The idea that a “resistant” segment of Afro-American culture can have wonderful success in an Anglo-American culture with significantly different priorities needs careful examination. To use a current example – the promotion of judges to the Supreme Court on the basis of gender and race – while ignoring significant cultural dissonances – is the perfect example of affirmative action. But a happy ending seems unlikely.

It is worth noting that those who are chosen based on membership in a group will be subject to extra scrutiny. There will always be the tendency to say that their “success” was not based on competence – but on a policy – a policy designed to ignore competence, and show “equity.”

Indeed, the fact that no sunset clause has ever been suggested for affirmative action policies is a profound indictment of the rationale. What such indefinite quota systems proclaim is that some groups are so inferior that they can never compete: they must be coddled forever in order to give the appearance of “equal” competence. It’s a considerable stigma for any recipient to bear.

We recognize that some may argue that cultural dissonance and failure is evidence of prior oppression. We are skeptical of that argument. The world is a hard, competitive place. Chinese labourers who worked on the railways in the 19th century, suffered much discrimination. They did not decline into indigenous irrelevancy or Afro-American fracturing. They opened laundries and restaurants. They were culturally resilient.

If cultural dissonance is, in fact, a major cause of the lack of Afro-American success, then affirmative action – which does nothing to alter culture – is not the best solution. It is like a constant supplying of fish to the hungry. It is important to recognize that “success” regardless of rationale --will be defined by the majority. To gain that success, you need the cultural tools of the majority. You have to learn how to get your own fish. A fish handout is a papering over of a more fundamental problem.

3. A Minor but perhaps Instructive Diversion: The Backward Class

Some years ago, we saw a documentary called “The Backward Class.”** It depicted the struggles of a graduating class at Shanti Bhavan – a free school in Bangalore, India. The school was founded by Dr. Abraham George, an Indian- American businessman. The intent is to provide a free education to Dalits students, with the understanding that they will, upon graduation and employment, return a portion of their salaries to their families and communities to help break a cycle of poverty and discrimination.

The Dalits – formerly known as untouchables – are victims of the caste system which discriminates against them entirely because of an accident of birth.

With untouchables, we can see the same sort of mix of reflexive and cultural discrimination at play as with Afro-Americans. Because they are “untouchable” by birth and tradition -- they are also extremely poor and culturally deprived.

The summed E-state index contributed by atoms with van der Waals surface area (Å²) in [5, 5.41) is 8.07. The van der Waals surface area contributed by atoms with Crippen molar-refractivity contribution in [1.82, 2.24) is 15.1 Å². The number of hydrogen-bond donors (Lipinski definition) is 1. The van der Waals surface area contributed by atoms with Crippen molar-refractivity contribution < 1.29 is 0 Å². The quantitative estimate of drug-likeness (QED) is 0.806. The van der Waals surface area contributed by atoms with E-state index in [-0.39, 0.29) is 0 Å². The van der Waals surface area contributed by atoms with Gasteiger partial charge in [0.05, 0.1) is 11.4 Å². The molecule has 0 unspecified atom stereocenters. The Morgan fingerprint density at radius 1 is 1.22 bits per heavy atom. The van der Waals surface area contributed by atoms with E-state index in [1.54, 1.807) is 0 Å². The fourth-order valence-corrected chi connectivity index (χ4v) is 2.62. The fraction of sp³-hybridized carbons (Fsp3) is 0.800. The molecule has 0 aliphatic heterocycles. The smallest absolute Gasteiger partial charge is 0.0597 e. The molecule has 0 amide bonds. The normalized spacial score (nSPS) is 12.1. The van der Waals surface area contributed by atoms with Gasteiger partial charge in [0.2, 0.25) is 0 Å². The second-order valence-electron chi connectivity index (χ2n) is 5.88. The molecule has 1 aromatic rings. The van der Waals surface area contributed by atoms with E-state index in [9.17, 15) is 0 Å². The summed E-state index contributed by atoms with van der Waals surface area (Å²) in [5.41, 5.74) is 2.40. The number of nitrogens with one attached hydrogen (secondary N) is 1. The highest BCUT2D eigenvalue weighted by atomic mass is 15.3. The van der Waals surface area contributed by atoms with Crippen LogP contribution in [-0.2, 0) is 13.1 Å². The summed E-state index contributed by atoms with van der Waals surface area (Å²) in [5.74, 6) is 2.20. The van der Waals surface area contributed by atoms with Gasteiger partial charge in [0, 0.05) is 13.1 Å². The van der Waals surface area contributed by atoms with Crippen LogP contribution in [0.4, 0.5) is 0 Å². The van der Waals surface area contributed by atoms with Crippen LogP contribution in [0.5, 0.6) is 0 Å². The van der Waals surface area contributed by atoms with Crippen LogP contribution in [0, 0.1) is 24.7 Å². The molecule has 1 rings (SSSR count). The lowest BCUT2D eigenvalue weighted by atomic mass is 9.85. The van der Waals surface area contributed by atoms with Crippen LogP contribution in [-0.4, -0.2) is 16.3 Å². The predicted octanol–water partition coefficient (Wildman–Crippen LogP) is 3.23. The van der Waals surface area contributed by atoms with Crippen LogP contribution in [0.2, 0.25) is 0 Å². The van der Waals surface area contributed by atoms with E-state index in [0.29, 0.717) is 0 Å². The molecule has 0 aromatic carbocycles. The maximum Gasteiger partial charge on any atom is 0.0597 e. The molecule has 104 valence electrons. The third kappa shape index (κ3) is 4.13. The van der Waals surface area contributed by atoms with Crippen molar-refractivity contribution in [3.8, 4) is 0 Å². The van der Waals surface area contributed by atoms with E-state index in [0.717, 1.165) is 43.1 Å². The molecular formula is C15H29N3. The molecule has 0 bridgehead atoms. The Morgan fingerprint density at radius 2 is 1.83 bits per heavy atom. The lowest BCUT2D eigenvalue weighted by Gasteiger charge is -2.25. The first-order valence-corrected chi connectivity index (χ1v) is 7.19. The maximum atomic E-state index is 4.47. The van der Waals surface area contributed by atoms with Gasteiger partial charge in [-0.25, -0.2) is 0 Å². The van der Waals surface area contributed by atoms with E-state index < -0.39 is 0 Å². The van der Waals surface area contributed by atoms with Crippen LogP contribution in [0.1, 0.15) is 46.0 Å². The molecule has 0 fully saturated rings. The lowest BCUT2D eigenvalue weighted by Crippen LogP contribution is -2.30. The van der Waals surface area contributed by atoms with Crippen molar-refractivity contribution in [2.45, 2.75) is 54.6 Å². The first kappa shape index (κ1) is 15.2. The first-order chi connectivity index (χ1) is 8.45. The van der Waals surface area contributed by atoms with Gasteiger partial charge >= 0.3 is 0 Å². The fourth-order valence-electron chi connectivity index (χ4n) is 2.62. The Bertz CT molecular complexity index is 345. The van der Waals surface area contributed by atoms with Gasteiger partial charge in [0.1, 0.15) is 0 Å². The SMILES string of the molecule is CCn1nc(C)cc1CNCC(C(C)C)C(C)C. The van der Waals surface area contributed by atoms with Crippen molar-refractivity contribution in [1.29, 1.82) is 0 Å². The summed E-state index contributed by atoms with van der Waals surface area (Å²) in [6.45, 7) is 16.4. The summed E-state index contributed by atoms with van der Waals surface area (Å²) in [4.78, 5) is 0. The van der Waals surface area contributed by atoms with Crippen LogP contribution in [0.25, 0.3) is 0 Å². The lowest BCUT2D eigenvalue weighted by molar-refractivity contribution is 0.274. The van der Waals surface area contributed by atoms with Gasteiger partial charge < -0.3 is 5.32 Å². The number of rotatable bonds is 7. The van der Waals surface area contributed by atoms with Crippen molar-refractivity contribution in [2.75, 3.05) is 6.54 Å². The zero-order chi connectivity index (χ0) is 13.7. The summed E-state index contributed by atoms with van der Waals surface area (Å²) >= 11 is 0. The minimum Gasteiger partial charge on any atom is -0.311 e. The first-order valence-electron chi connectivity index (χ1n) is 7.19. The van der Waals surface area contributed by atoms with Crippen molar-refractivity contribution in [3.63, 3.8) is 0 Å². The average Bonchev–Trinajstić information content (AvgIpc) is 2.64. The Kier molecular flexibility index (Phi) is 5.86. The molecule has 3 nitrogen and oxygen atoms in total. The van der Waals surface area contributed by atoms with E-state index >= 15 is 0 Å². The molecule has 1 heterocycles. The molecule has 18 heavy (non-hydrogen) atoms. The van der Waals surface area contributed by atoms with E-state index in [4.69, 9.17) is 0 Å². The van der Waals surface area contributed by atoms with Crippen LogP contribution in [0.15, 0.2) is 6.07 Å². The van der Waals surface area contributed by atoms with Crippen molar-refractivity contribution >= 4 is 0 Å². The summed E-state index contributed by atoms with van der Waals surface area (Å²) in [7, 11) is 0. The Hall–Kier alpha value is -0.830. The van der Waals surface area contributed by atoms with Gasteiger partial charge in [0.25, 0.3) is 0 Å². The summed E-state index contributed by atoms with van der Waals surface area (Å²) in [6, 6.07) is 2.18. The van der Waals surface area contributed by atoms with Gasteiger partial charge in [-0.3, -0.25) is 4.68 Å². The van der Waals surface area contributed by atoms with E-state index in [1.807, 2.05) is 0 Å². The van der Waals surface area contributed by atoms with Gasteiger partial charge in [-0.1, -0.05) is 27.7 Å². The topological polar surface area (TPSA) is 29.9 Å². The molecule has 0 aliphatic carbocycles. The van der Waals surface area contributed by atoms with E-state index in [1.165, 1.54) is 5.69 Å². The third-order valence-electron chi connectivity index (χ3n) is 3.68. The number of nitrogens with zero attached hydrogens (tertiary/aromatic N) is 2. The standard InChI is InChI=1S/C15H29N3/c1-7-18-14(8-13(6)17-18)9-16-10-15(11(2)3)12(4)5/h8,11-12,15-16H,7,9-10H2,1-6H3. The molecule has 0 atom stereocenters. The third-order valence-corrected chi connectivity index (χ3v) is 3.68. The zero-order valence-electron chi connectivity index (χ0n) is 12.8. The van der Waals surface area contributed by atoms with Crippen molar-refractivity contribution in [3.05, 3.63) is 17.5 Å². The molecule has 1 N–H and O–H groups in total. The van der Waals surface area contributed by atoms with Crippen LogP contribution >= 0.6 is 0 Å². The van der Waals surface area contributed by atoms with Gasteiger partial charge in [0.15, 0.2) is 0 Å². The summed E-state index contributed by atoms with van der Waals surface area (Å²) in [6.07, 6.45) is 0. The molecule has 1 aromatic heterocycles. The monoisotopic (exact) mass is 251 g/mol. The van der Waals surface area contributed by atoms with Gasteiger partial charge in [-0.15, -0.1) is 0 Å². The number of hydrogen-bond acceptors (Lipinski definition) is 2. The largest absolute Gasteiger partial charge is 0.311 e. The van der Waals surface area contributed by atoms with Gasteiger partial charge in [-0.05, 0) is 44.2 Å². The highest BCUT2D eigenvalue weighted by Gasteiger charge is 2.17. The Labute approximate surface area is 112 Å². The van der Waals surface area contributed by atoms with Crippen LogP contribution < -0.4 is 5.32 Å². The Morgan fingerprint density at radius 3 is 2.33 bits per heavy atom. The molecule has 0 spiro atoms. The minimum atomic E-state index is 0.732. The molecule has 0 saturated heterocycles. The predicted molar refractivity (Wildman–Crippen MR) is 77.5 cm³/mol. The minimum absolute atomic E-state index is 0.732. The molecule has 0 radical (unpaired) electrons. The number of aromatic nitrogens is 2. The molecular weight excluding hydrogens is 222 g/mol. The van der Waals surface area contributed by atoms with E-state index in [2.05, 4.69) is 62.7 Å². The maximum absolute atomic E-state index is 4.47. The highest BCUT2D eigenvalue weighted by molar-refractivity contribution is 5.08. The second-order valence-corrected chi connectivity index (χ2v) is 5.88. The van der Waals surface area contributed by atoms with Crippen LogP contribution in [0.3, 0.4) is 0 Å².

The solution proposed by the school is not that of affirmative action – the promotion of group members into fields of employment which have never been open to them before. It recognizes the more fundamental problem of cultural dissonance. It, perhaps, gives a temporary fish – but only to allow the time for the teaching of fishing skills. They do not reject the cultural environment in which they are trying to succeed – rather they embrace it. They acquire knowledge in order to compete at existing institutions of higher education. They do not seek immediate “equity” – but rather equality of opportunity. By accepting values of the majority, they aim to achieve the success which their natural talents justify in the environment in which they live.

Many Afro-Americans have succeeded by accepting the cultural values of the majority. If a significant subset of Afro-Americans think that they will succeed in the majority culture by rejecting it, they might wish to consider the inherent logical deficit in that position. They might wish to consider the approach suggested by the Shanti Bhavan School.

4. A special case.

The Rôle of Women in Society.

There is little doubt that women have traditionally been victims of irrational prejudice and denied opportunities in society. It was widely believed that women were incapable of certain kinds of intellectual activity, and they have had an uphill battle in becoming authors, scientists, politicians, and executives. It was a huge struggle just to get the right to vote. Most of this – as history has shown -- has been simply a matter of prejudice. Women have been very successful in most fields. There can hardly be much opposition to the idea that women should have the opportunity to follow any path or career that interests them. Equality of opportunity can never be perfect – but the principle that no one should be denied entry into a field of endeavour on grounds that have nothing to do with competence or suitability seems a sound one.